In Dreaming of Dixie, Karen Cox shows that the chief purveyors of this constructed nostalgia for the Old South were outsiders of the region, especially advertising agencies, musicians, publishers, radio personalities, writers, and filmmakers playing to consumers' anxiety about modernity by marketing the South as a region still dedicated to America's pastoral traditions. Dr. Cox examines how southerners themselves embraced the imaginary romance of the region's past. Only with the pervasiveness of television did views of the South begin to change, as news coverage of the civil rights movement brought images of violence, protest, and conflict in the South into people's living rooms.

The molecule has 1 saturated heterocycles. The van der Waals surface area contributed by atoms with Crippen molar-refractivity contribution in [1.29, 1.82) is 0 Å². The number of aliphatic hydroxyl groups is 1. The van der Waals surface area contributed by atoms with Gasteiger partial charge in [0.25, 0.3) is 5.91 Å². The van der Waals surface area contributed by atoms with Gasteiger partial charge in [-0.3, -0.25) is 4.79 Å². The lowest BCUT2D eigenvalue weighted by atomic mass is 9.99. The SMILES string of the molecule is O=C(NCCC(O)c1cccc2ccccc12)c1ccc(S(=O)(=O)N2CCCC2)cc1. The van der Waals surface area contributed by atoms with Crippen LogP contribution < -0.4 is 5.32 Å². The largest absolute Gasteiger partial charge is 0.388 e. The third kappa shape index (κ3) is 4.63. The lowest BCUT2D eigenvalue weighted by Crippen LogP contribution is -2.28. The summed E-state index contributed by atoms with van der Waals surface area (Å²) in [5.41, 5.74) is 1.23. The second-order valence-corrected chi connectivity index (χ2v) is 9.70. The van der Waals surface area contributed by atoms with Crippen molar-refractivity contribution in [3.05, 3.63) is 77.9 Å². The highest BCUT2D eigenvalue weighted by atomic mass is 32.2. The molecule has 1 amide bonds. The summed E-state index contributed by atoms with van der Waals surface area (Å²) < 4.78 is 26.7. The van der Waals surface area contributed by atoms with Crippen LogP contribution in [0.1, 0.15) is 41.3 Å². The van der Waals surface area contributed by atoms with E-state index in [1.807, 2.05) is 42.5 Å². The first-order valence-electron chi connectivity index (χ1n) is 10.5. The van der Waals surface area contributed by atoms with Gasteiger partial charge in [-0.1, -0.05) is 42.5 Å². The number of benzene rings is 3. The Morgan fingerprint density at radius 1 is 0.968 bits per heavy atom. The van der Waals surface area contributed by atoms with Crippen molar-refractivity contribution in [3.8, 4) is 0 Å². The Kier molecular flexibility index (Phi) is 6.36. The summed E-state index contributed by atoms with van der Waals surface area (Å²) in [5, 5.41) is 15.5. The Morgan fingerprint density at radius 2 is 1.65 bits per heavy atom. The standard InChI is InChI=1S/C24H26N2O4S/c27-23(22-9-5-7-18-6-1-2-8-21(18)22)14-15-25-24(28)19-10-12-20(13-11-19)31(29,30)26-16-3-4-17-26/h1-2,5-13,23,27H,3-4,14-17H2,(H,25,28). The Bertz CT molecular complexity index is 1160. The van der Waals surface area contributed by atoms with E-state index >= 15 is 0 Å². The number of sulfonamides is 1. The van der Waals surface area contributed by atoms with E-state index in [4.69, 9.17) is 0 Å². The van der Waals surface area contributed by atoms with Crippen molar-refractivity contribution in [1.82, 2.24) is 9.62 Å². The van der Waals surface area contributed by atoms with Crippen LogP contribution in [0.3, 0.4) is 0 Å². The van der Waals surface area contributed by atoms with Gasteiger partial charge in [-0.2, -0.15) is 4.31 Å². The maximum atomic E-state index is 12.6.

Introduction by W. Fitzhugh Brundage, William Umstead Distinguished Professor of History, UNC-CH
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